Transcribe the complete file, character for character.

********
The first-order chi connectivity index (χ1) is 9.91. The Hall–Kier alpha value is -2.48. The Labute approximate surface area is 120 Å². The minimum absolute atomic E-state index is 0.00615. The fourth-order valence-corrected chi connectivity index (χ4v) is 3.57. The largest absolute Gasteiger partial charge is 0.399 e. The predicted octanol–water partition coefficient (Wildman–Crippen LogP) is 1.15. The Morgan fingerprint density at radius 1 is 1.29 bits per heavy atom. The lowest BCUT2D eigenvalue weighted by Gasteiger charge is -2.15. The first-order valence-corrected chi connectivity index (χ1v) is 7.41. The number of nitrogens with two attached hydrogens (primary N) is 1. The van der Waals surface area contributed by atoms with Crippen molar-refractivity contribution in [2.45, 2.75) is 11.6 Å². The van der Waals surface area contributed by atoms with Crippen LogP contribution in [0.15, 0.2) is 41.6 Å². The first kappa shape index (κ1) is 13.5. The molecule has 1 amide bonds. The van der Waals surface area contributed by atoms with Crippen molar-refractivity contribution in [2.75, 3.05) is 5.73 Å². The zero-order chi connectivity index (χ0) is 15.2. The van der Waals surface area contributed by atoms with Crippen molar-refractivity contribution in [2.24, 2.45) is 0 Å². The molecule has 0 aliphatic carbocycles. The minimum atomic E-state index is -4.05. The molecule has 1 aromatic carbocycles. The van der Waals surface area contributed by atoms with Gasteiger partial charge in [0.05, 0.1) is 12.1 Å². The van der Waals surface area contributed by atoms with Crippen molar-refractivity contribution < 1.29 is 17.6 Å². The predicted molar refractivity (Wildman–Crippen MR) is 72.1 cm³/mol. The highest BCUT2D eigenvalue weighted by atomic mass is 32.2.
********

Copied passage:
The first-order chi connectivity index (χ1) is 9.91. The Hall–Kier alpha value is -2.48. The Labute approximate surface area is 120 Å². The minimum absolute atomic E-state index is 0.00615. The fourth-order valence-corrected chi connectivity index (χ4v) is 3.57. The largest absolute Gasteiger partial charge is 0.399 e. The predicted octanol–water partition coefficient (Wildman–Crippen LogP) is 1.15. The Morgan fingerprint density at radius 1 is 1.29 bits per heavy atom. The lowest BCUT2D eigenvalue weighted by Gasteiger charge is -2.15. The first-order valence-corrected chi connectivity index (χ1v) is 7.41. The number of nitrogens with two attached hydrogens (primary N) is 1. The van der Waals surface area contributed by atoms with Crippen molar-refractivity contribution in [2.45, 2.75) is 11.6 Å². The van der Waals surface area contributed by atoms with Crippen LogP contribution in [0.15, 0.2) is 41.6 Å². The first kappa shape index (κ1) is 13.5. The molecule has 1 amide bonds. The van der Waals surface area contributed by atoms with Crippen molar-refractivity contribution in [2.75, 3.05) is 5.73 Å². The zero-order chi connectivity index (χ0) is 15.2. The van der Waals surface area contributed by atoms with Crippen molar-refractivity contribution in [2.24, 2.45) is 0 Å². The molecule has 0 aliphatic carbocycles. The minimum atomic E-state index is -4.05. The molecule has 1 aromatic carbocycles. The van der Waals surface area contributed by atoms with Gasteiger partial charge in [0.05, 0.1) is 12.1 Å². The van der Waals surface area contributed by atoms with Crippen molar-refractivity contribution < 1.29 is 17.6 Å². The predicted molar refractivity (Wildman–Crippen MR) is 72.1 cm³/mol. The highest BCUT2D eigenvalue weighted by atomic mass is 32.2.